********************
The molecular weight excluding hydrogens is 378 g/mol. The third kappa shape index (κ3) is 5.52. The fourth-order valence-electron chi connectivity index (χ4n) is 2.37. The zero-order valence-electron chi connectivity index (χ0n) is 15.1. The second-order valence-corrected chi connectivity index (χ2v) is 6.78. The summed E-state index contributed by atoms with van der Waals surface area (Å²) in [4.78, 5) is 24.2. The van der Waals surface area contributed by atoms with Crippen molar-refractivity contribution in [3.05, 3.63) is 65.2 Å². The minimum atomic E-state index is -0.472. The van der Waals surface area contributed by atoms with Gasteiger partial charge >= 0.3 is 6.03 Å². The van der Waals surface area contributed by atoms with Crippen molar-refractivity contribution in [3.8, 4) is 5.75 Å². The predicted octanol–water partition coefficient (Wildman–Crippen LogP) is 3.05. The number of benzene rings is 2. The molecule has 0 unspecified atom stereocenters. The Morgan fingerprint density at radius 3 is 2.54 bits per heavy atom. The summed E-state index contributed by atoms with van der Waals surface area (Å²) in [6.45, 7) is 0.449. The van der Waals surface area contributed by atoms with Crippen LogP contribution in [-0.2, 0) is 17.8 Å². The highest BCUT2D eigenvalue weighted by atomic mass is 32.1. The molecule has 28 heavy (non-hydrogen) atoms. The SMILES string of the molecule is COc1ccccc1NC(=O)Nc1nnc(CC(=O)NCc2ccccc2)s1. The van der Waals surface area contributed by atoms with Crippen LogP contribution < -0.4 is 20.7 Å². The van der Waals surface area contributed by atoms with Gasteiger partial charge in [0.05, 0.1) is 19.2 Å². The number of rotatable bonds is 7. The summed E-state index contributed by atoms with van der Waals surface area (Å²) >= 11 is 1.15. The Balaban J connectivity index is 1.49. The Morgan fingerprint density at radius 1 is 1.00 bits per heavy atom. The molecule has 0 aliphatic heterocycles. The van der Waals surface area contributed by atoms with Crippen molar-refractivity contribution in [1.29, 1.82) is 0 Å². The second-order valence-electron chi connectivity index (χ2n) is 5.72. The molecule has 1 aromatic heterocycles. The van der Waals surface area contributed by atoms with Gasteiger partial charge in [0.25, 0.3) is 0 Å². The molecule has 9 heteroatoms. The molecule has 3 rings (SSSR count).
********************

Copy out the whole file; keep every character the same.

The molecular weight excluding hydrogens is 378 g/mol. The third kappa shape index (κ3) is 5.52. The fourth-order valence-electron chi connectivity index (χ4n) is 2.37. The zero-order valence-electron chi connectivity index (χ0n) is 15.1. The second-order valence-corrected chi connectivity index (χ2v) is 6.78. The summed E-state index contributed by atoms with van der Waals surface area (Å²) in [4.78, 5) is 24.2. The van der Waals surface area contributed by atoms with Crippen molar-refractivity contribution in [3.05, 3.63) is 65.2 Å². The minimum atomic E-state index is -0.472. The van der Waals surface area contributed by atoms with Gasteiger partial charge >= 0.3 is 6.03 Å². The van der Waals surface area contributed by atoms with Crippen molar-refractivity contribution in [3.8, 4) is 5.75 Å². The predicted octanol–water partition coefficient (Wildman–Crippen LogP) is 3.05. The number of benzene rings is 2. The molecule has 0 unspecified atom stereocenters. The Morgan fingerprint density at radius 3 is 2.54 bits per heavy atom. The summed E-state index contributed by atoms with van der Waals surface area (Å²) in [6.45, 7) is 0.449. The van der Waals surface area contributed by atoms with Crippen LogP contribution in [-0.2, 0) is 17.8 Å². The highest BCUT2D eigenvalue weighted by atomic mass is 32.1. The molecule has 28 heavy (non-hydrogen) atoms. The SMILES string of the molecule is COc1ccccc1NC(=O)Nc1nnc(CC(=O)NCc2ccccc2)s1. The van der Waals surface area contributed by atoms with Crippen LogP contribution < -0.4 is 20.7 Å². The van der Waals surface area contributed by atoms with Gasteiger partial charge in [0.05, 0.1) is 19.2 Å². The number of rotatable bonds is 7. The summed E-state index contributed by atoms with van der Waals surface area (Å²) >= 11 is 1.15. The Balaban J connectivity index is 1.49. The Morgan fingerprint density at radius 1 is 1.00 bits per heavy atom. The molecule has 0 aliphatic heterocycles. The van der Waals surface area contributed by atoms with Crippen molar-refractivity contribution in [1.29, 1.82) is 0 Å². The second-order valence-electron chi connectivity index (χ2n) is 5.72. The molecule has 1 aromatic heterocycles. The van der Waals surface area contributed by atoms with Gasteiger partial charge in [0.25, 0.3) is 0 Å². The molecule has 9 heteroatoms. The molecule has 3 rings (SSSR count).